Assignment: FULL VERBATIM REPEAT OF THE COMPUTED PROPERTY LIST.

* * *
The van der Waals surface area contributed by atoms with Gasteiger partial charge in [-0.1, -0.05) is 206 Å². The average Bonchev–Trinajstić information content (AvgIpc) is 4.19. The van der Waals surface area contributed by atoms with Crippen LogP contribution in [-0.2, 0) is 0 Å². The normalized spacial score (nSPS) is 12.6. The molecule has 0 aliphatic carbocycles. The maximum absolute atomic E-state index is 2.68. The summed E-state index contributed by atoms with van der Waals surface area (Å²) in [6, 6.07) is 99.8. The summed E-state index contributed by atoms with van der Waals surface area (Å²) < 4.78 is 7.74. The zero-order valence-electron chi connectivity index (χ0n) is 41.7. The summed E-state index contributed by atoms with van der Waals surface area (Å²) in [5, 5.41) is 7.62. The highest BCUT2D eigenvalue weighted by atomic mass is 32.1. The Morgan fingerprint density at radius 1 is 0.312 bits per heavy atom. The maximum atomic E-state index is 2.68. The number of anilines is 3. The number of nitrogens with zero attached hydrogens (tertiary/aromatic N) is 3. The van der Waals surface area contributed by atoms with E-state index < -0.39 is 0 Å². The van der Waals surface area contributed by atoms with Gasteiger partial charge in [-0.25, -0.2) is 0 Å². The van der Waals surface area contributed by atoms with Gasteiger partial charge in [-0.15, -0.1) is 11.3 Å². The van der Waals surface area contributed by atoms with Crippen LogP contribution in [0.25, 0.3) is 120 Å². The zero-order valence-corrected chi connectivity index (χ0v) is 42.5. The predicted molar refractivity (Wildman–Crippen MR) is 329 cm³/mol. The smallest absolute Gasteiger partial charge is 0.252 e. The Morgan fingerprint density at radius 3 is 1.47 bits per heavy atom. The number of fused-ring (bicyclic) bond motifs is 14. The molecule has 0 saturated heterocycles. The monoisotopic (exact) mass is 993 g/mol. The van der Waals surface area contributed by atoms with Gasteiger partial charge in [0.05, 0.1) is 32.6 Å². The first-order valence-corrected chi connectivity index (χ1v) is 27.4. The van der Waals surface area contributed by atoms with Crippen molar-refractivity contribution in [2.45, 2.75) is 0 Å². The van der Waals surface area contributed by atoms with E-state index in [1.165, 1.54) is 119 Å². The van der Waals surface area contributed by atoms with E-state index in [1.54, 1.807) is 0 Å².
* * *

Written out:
The van der Waals surface area contributed by atoms with Gasteiger partial charge in [-0.1, -0.05) is 206 Å². The average Bonchev–Trinajstić information content (AvgIpc) is 4.19. The van der Waals surface area contributed by atoms with Crippen LogP contribution in [-0.2, 0) is 0 Å². The normalized spacial score (nSPS) is 12.6. The molecule has 0 aliphatic carbocycles. The maximum absolute atomic E-state index is 2.68. The summed E-state index contributed by atoms with van der Waals surface area (Å²) in [6, 6.07) is 99.8. The summed E-state index contributed by atoms with van der Waals surface area (Å²) < 4.78 is 7.74. The zero-order valence-electron chi connectivity index (χ0n) is 41.7. The summed E-state index contributed by atoms with van der Waals surface area (Å²) in [5, 5.41) is 7.62. The highest BCUT2D eigenvalue weighted by atomic mass is 32.1. The Morgan fingerprint density at radius 1 is 0.312 bits per heavy atom. The maximum atomic E-state index is 2.68. The number of anilines is 3. The number of nitrogens with zero attached hydrogens (tertiary/aromatic N) is 3. The van der Waals surface area contributed by atoms with E-state index < -0.39 is 0 Å². The van der Waals surface area contributed by atoms with Gasteiger partial charge in [-0.25, -0.2) is 0 Å². The van der Waals surface area contributed by atoms with Gasteiger partial charge in [-0.15, -0.1) is 11.3 Å². The van der Waals surface area contributed by atoms with Crippen LogP contribution in [0.25, 0.3) is 120 Å². The zero-order valence-corrected chi connectivity index (χ0v) is 42.5. The predicted molar refractivity (Wildman–Crippen MR) is 329 cm³/mol. The smallest absolute Gasteiger partial charge is 0.252 e. The Morgan fingerprint density at radius 3 is 1.47 bits per heavy atom. The number of fused-ring (bicyclic) bond motifs is 14. The molecule has 0 saturated heterocycles. The monoisotopic (exact) mass is 993 g/mol. The van der Waals surface area contributed by atoms with Gasteiger partial charge in [0.05, 0.1) is 32.6 Å². The first-order valence-corrected chi connectivity index (χ1v) is 27.4. The van der Waals surface area contributed by atoms with Crippen molar-refractivity contribution in [2.45, 2.75) is 0 Å². The van der Waals surface area contributed by atoms with E-state index in [1.165, 1.54) is 119 Å². The van der Waals surface area contributed by atoms with E-state index in [1.54, 1.807) is 0 Å².